Critics, however, said it was unclear whether the legislation would make much of a difference, partly because it didn’t specify how the new resources would be paid for. It also took away authority from the Office of Congressional Ethics — the only independent body tasked with investigating ethics allegations against House members. Instead, cases would be automatically referred to Ethics committees in the House and Senate, which are composed of members and their staffs.

Those committees have frequently been criticized for being overly lenient on lawmakers.

“It’s clear that Ethics committees are not just asking what the person is charged with, but what does it mean to the institution, how will impact my party down the line,” said George Derek Musgrove, author of the book “Rumor, Repression, and Racial Politics: How the Harassment of Black Elected Officials Shaped Post-Civil Rights America.”

Most ethical investigations in the House or Senate drag on for years or are resolved in secret — 125 of the 190 cases the House Ethics Committee has opened since 2011 were resolved confidentially, according to a report released Wednesday by the watchdog group Issue One.

Even under the intense media scrutiny spurred by the #MeToo movement, the fallout for members who have been named as alleged harassers in recent months has been mixed, with lawmakers’ themselves deciding their fate and little that amounts to due process.

Keeping secrets

Many allegations still remain secret. The names of members or offices involved in the more than $300,000 in payouts for sexual harassment and other workplace discrimination claims since 2003 have not been released, and it is uncertain if they ever will be.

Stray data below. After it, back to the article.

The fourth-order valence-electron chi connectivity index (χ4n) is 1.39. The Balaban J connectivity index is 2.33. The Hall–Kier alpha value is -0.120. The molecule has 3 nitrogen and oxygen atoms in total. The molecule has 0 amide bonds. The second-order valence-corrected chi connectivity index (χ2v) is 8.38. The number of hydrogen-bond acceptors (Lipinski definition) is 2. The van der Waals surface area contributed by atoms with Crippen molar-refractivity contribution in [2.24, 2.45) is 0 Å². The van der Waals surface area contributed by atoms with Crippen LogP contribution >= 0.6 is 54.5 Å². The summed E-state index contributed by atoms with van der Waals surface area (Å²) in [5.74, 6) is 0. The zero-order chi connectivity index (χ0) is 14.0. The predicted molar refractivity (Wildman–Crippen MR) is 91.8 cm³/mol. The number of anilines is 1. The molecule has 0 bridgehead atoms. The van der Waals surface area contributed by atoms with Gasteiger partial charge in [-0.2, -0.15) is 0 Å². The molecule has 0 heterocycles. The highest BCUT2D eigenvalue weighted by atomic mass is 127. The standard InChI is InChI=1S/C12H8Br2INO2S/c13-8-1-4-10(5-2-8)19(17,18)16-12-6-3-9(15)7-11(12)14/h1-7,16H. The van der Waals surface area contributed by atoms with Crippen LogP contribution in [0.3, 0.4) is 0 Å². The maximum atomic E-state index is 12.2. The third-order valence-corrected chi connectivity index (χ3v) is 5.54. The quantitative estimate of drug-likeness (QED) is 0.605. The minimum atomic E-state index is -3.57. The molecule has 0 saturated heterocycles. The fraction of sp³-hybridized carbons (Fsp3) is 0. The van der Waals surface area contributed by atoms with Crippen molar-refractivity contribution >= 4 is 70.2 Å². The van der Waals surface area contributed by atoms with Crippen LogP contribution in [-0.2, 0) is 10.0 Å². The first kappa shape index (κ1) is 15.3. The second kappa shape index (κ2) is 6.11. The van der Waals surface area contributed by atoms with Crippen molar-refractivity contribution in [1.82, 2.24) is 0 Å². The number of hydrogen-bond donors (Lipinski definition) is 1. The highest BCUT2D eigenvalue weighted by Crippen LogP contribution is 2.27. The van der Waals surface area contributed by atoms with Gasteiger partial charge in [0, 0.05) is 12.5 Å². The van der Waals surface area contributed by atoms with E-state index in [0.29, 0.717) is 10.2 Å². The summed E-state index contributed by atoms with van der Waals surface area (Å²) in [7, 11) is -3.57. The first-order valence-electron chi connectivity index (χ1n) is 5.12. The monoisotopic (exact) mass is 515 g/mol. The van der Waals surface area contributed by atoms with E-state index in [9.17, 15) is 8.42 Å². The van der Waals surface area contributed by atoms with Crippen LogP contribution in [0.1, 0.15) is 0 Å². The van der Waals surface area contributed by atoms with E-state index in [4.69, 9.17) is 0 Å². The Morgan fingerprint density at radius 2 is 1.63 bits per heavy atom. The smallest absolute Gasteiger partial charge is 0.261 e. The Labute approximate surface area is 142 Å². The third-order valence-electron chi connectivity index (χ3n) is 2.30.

Rep. Barbara Comstock, who has been at the forefront of calls for institutional changes, said last week that she would continue to press for those details.  

“We need to let the victims know that they can speak out from the past,” the Virginia Republican said on the House floor. “If they want to speak out, they can; that this body is not going to be using any of our resources to stop a victim from the past from speaking out.”

Those who have already spoken out, though, say they need more than an assurance that Congress won’t stand in their way. Brown, for one, is still wondering what happens next.

“I don’t want it to be five minutes of fame, to be associated with wanting to just have revenge and taking someone down,” she said. “I want to be a part of the movement for change, for women’s equality. And I would want them to help.”